Spring brings with it lots of growth and changing energy. The wind carries scents of melting snow, warming soil, and emerging plants.
In Ayurveda, the traditional medicine of India, this idea is related to the principle of ‘vata’, pronounced with a ‘w’ sound. Vata encompasses the wind, which is also present in the autumn. Unlike the drying wind at that time, the often warm spring wind carries moisture which encourages young plants to grow. The growth of new plants represents an expansion upwards and outwards, youth, and new beginnings. The bright green of tender leaves brings light to our eyes after the stark colours of winter. The earth and our bodies are waking up!
The foods we eat can help us come out of our hibernation. Ideal choices, according to both Ayurveda and traditional Chinese medicine, are pungent and sweet flavours. Pungent foods are sharp tasting and strong. Mustard greens are a good example of this. Their heat helps to clear up lung congestion and improve circulation. Mustard greens are delicious raw in salads, but they do pack a punch. Try adding a few thinly sliced leaves, mixed with milder lettuce, or the spicy salad mix from Meadowbrook Farm to a salad or wrap. When cooked, mustard loses some of it’s heat, so try steaming it lightly if you find it too strong raw.
A pungent spice which is a well known digestive aid. It helps with liver functioning, the organ that is responsible for sorting toxins in our body so they can be removed. Our liver and digestive system can be extra busy at this time of year, moving all the unwanted stores out of our bodies, so ginger may help our body do it’s work.
A hearty green that some of you may have been able to over-winter in your gardens. This is a great time to eat those tender leaves, as the cold makes kale sweeter. Kale is packed with nutrients, it’s high in beta carotene and vitamin C, two nutrients that help protect our body from damage from free radicals. Free radicals are created during normal cell processes and from environmental toxins.
When our body starts to clean out toxins that have been stored during the winter, we may have an increase in the amount of free radicals, so it’s important to provide our body with these anti-oxidant nutrients to help it protect itself from damage. One cup of cooked kale gives us almost twice our daily recommended amount of vitamin A (in the form of beta carotene), and about 80% of our amount of vitamin C. As well, new research is finding that other nutrients in the cruciferous veggies, ones not classified as vitamins or minerals, increase the ability of our cells to remove harmful compounds and detoxify, making kale an ideal springtime food choice.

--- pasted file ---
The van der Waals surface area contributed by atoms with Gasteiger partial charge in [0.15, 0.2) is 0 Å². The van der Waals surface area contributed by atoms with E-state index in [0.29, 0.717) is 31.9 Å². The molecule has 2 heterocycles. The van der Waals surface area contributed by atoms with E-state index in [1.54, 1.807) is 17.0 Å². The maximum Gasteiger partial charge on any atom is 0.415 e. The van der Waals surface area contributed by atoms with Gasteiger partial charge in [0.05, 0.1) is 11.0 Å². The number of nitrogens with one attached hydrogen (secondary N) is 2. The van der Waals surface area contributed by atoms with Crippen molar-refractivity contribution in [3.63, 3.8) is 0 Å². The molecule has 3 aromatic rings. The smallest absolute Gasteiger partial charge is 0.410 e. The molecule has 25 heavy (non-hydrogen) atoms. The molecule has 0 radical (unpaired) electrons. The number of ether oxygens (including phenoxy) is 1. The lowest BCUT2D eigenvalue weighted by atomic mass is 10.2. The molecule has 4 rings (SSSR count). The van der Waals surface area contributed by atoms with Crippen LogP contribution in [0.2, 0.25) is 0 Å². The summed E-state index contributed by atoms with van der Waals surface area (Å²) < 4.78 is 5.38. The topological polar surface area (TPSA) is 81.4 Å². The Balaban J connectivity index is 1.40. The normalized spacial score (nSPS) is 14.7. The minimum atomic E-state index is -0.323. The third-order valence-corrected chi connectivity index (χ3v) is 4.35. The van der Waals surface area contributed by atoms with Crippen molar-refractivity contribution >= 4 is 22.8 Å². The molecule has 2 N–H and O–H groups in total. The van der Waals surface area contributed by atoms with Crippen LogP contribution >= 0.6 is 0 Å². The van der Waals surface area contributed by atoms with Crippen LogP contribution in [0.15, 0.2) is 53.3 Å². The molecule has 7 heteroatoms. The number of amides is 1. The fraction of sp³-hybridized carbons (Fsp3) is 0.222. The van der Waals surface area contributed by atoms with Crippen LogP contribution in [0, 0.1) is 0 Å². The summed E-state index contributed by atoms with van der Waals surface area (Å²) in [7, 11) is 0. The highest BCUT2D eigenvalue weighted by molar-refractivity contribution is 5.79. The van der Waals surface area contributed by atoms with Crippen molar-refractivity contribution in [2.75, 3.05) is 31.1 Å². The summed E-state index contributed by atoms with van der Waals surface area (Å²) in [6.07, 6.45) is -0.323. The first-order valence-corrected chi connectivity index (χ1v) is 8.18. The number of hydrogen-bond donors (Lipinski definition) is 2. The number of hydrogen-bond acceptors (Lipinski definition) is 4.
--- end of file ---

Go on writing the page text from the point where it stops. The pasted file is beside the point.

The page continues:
The sweet foods that are helpful during spring are not what we might think of as being sweet- not sugar and candy. Sweet in this context means complex carbohydrates, which includes whole grains. Some examples are oats, brown rice, yams, and carrots. These sweet foods help to balance our body, relax us, and provide us with energy for the upwards and outwards growth that happens in spring…just like with the new plants that are growing. As our body wakes up from it’s winter slumber we need this energy to get us moving.
Often in spring we are drawn to eat more salads and greens, which is exactly what is growing. Include more salads with your meals, and lightly steamed greens. It’s not quite the time to eat a lot of raw food, as our body still needs something warming. Try adding more colour variety to your meals too. Colour makes food more appetizing: fresh, bright colours will perk up not only your eyes but your stomach too.
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